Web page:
Now that the former Ballinger Golf Course located on the Edmonds/Mountlake Terrace border has opened to the public as a city park, Mountlake Terrace Animal Control Officer Elena McKee has a challenge: reminding the public that the park, while open to dogs, is not an off-leash park.
McKee recognizes the temptation for dog owners — the former golf course is a large open space with plenty of room to run. But the reality is, Mountlake Terrace City Code requires dogs in all city parks — including Ballinger — to be leashed, and their owners face a hefty $200 penalty if they violate the law. The exception, of course, is the Mountlake Terrace Off-Leash Park at 5303 228th St. S.W., where dogs are free to run. Nearby Edmonds also has an off-leash area at the waterfront, next to Marina Beach.
McKee said she has been focusing some of her time at Ballinger Park recently in an effort to educate dog owners about the law. “What I’ve found is a majority of the offenders are from outside Mountlake Terrace, with probably the largest number coming from Edmonds,” she said, although visitors from Shoreline, Lynnwood, Bothell and Lake Forest Park also have been allowing their dogs to run loose.
So far, McKee has been giving violators an initial warning, but lets offenders know that a second contact will result in a $200 per dog per penalty. Anyone committing a fourth offense will face a misdemeanor criminal charge, she added.
McKee says the main reason for the leash requirement is simple: keeping both people and dogs safe. “Even if your dog is friendly, not everybody likes dogs,” she said. “Some people are deathly afraid of dogs and they may hurt themselves trying to get away from the dog.”
In addition, Ballinger Park attracts a fair number of elderly visitors who come to walk, “and if your dog is rambunctious — even if’s friendly — you don’t want to knock down a senior,” she added.
Owners tend to think their dog will be friendly to every person they meet, “but there’s always going to be a personality that will influence how they react,” McKee explained. “They are instinctual animals and you don’t know what’s going to flip their trigger. A lot of people think they have perfect animals but they don’t.”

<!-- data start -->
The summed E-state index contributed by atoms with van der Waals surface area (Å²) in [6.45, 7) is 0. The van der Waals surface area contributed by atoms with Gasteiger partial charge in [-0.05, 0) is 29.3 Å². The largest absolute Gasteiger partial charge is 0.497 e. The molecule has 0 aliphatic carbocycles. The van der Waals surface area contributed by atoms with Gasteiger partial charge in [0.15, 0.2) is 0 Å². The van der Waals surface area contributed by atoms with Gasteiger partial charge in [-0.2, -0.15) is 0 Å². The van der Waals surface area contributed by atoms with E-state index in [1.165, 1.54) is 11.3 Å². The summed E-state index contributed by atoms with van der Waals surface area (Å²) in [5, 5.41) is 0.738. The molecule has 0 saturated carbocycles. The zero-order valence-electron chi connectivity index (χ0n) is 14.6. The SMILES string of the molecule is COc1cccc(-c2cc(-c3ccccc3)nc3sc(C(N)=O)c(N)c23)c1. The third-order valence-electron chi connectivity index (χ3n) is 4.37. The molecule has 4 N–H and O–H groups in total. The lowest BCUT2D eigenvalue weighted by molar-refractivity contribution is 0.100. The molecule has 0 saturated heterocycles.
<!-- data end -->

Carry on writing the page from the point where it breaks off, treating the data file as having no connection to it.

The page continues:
Equally important is ensuring the safety of the dog, which is hard to do when they are running free. Ballinger Park is home to wildlife, including coyotes and foxes, she said. “Whether they’re friendly isn’t going to impact whether they run into something that isn’t friendly.” There’s also the potential danger of something left behind, such as poisoned food.
Dogs pose a particular danger to each other when they are unleashed, because the owner can’t pull the dog away from a potentially bad situation, she said. “If they are unleashed and they approach the other dog, you have no control over their reactions,” she said. “So there could be a really bad outcome. Dog-to-dog interaction, you never know what’s going to happen.”
McKee said she understands that many community members have expressed a desire for at least a portion of Ballinger Park to be dedicated to an off-leash area, but so far, city officials have not been supportive of that idea. (See an earlier story on the park master planning process here.)
But McKee emphasized that dog owners still need to be responsible for their animals, even if they do visit an off-leash park.
“You enter (an off-leash park) at your own risk,” she said. “You understand you are going into an area where there are loose dogs.”
And if there are personalty conflicts? “Owners are expected to be alert and intervene,” she added.
McKee also provided this list of local off-leash dog parks, for reference:
Local Off Leash Dog Parks (Snohomish County & Shoreline)